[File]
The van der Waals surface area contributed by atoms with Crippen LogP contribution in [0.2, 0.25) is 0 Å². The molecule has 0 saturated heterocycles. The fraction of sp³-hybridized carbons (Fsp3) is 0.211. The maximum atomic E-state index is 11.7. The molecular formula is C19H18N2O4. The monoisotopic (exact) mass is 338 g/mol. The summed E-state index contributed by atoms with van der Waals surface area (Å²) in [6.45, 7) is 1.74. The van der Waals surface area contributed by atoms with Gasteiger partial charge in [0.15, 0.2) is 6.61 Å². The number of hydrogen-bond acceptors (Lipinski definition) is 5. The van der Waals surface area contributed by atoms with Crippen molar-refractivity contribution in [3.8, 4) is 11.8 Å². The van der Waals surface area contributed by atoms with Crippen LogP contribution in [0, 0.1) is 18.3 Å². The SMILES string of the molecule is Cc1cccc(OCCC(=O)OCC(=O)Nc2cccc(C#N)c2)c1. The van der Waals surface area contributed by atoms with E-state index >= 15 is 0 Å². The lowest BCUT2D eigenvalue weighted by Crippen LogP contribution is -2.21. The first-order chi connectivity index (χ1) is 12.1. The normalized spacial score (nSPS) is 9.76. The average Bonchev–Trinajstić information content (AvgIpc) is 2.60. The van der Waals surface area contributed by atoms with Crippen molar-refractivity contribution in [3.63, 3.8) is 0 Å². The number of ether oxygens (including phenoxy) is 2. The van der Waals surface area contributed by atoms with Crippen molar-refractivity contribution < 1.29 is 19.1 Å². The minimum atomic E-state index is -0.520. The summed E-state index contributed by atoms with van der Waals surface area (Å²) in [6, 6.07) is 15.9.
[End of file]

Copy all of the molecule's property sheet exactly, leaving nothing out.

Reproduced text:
The van der Waals surface area contributed by atoms with Crippen LogP contribution in [0.2, 0.25) is 0 Å². The molecule has 0 saturated heterocycles. The fraction of sp³-hybridized carbons (Fsp3) is 0.211. The maximum atomic E-state index is 11.7. The molecular formula is C19H18N2O4. The monoisotopic (exact) mass is 338 g/mol. The summed E-state index contributed by atoms with van der Waals surface area (Å²) in [6.45, 7) is 1.74. The van der Waals surface area contributed by atoms with Gasteiger partial charge in [0.15, 0.2) is 6.61 Å². The number of hydrogen-bond acceptors (Lipinski definition) is 5. The van der Waals surface area contributed by atoms with Crippen molar-refractivity contribution in [3.8, 4) is 11.8 Å². The van der Waals surface area contributed by atoms with Crippen LogP contribution in [0, 0.1) is 18.3 Å². The SMILES string of the molecule is Cc1cccc(OCCC(=O)OCC(=O)Nc2cccc(C#N)c2)c1. The van der Waals surface area contributed by atoms with E-state index >= 15 is 0 Å². The lowest BCUT2D eigenvalue weighted by Crippen LogP contribution is -2.21. The first-order chi connectivity index (χ1) is 12.1. The normalized spacial score (nSPS) is 9.76. The average Bonchev–Trinajstić information content (AvgIpc) is 2.60. The van der Waals surface area contributed by atoms with Crippen molar-refractivity contribution in [3.63, 3.8) is 0 Å². The number of ether oxygens (including phenoxy) is 2. The van der Waals surface area contributed by atoms with Crippen molar-refractivity contribution < 1.29 is 19.1 Å². The minimum atomic E-state index is -0.520. The summed E-state index contributed by atoms with van der Waals surface area (Å²) in [6, 6.07) is 15.9.